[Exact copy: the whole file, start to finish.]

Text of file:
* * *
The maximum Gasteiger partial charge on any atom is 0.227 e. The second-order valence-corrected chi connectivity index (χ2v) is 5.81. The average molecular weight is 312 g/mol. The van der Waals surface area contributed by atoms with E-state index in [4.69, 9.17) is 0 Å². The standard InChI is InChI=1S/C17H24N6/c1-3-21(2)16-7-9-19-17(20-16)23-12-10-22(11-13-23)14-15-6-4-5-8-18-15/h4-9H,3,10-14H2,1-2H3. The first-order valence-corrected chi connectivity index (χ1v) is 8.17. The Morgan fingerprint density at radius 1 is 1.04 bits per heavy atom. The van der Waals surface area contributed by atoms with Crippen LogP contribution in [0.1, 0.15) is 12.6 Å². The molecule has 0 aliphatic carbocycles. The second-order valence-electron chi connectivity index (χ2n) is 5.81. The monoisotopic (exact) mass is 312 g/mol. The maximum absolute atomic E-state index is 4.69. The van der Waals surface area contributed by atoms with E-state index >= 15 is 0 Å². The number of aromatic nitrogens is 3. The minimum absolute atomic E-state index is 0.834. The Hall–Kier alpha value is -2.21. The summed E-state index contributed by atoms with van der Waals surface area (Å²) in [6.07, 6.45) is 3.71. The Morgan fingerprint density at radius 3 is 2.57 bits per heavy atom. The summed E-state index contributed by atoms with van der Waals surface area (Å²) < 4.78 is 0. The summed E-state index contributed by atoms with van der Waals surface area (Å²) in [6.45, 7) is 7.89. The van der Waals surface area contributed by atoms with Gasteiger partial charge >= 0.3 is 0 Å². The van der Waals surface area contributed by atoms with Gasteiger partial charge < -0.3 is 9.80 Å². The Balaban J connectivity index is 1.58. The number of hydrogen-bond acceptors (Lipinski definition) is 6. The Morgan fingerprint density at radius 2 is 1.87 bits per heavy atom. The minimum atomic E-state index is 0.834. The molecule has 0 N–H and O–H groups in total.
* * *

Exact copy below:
The maximum Gasteiger partial charge on any atom is 0.227 e. The second-order valence-corrected chi connectivity index (χ2v) is 5.81. The average molecular weight is 312 g/mol. The van der Waals surface area contributed by atoms with E-state index in [4.69, 9.17) is 0 Å². The standard InChI is InChI=1S/C17H24N6/c1-3-21(2)16-7-9-19-17(20-16)23-12-10-22(11-13-23)14-15-6-4-5-8-18-15/h4-9H,3,10-14H2,1-2H3. The first-order valence-corrected chi connectivity index (χ1v) is 8.17. The Morgan fingerprint density at radius 1 is 1.04 bits per heavy atom. The van der Waals surface area contributed by atoms with Crippen LogP contribution in [0.1, 0.15) is 12.6 Å². The molecule has 0 aliphatic carbocycles. The second-order valence-electron chi connectivity index (χ2n) is 5.81. The monoisotopic (exact) mass is 312 g/mol. The maximum absolute atomic E-state index is 4.69. The van der Waals surface area contributed by atoms with E-state index >= 15 is 0 Å². The number of aromatic nitrogens is 3. The minimum absolute atomic E-state index is 0.834. The Hall–Kier alpha value is -2.21. The summed E-state index contributed by atoms with van der Waals surface area (Å²) in [6.07, 6.45) is 3.71. The Morgan fingerprint density at radius 3 is 2.57 bits per heavy atom. The summed E-state index contributed by atoms with van der Waals surface area (Å²) < 4.78 is 0. The summed E-state index contributed by atoms with van der Waals surface area (Å²) in [6.45, 7) is 7.89. The van der Waals surface area contributed by atoms with Gasteiger partial charge >= 0.3 is 0 Å². The van der Waals surface area contributed by atoms with Gasteiger partial charge < -0.3 is 9.80 Å². The Balaban J connectivity index is 1.58. The number of hydrogen-bond acceptors (Lipinski definition) is 6. The Morgan fingerprint density at radius 2 is 1.87 bits per heavy atom. The minimum atomic E-state index is 0.834. The molecule has 0 N–H and O–H groups in total.